Interesting news for hot chocolate fans. Sipping the sweet stuff could help improve your memory, according to a new study.
The news was discovered in research from Columbia University published in Nature Neuroscience, which found a link between the flavanols from cocoa and age-related cognitive decline.
In the Columbia University trial, participants aged between 50 and 69, were given one of two specially prepared cocoa drinks, one with 900mg of flavanols and one with 10mg over three months. Those that had the drink with 900mg performed much better in cognitive tests.
Scott A. Small, who wrote part of the paper, said: "If a participant had the memory of a typical 60-year-old at the beginning of the study, after three months that person on average had the memory of a typical 30 or 40-year-old."
So basically, the flavonols, which act like anti-oxidants, could help stop your brain declining as you age.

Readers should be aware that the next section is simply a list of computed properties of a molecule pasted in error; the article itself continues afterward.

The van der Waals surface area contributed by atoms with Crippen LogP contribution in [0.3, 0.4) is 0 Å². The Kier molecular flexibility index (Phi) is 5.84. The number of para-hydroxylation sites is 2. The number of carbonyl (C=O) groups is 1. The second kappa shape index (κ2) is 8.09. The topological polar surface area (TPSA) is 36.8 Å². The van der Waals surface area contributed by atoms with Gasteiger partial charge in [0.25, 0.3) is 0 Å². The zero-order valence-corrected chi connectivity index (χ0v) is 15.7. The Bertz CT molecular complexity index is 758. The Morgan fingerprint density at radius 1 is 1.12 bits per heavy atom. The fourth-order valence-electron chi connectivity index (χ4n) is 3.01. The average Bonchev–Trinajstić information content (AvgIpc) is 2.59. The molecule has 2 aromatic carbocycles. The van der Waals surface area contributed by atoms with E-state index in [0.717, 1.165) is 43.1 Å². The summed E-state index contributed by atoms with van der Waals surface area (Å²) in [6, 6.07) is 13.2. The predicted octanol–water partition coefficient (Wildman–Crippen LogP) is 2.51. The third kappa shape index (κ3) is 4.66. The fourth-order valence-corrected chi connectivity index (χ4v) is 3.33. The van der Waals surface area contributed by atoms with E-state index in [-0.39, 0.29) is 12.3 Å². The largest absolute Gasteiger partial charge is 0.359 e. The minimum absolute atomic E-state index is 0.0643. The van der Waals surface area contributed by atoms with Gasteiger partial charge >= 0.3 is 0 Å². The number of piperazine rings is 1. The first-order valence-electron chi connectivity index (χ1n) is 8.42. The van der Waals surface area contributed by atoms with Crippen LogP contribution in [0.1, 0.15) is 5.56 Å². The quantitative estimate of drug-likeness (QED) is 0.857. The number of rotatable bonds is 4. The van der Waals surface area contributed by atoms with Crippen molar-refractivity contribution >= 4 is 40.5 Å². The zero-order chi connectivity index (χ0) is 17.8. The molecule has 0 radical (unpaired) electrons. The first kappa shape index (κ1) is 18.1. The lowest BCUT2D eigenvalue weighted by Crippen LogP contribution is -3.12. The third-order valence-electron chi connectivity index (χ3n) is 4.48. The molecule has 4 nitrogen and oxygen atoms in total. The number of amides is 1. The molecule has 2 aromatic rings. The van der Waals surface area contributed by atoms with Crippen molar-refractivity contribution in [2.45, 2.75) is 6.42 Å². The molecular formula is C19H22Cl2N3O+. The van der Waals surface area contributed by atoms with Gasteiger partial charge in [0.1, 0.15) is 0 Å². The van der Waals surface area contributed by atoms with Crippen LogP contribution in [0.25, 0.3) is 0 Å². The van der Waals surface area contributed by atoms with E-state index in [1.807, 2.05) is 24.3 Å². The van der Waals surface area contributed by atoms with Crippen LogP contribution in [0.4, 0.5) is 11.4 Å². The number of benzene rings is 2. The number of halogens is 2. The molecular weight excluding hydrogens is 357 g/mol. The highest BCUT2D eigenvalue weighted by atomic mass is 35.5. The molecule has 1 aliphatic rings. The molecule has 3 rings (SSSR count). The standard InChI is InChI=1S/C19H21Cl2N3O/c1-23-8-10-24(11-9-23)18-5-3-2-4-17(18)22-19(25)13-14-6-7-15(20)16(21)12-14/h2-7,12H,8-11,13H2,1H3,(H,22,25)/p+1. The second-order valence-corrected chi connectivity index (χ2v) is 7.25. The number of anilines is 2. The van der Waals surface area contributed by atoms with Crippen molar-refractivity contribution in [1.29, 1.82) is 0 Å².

This has led some to believe that a change in diet could help prevent the onset of conditions like dementia - although unsurprisingly, dementia charities were cautious of the results and insisted more trials were needed.
And this doesn't mean you can run to the kitchen and make yourself a hot choc in the hope it will boost your brain - most cocoa products we consume have a much lower level of flavanols than the special drink prepared for the study (we doubt it came with whipped cream and marshmallows).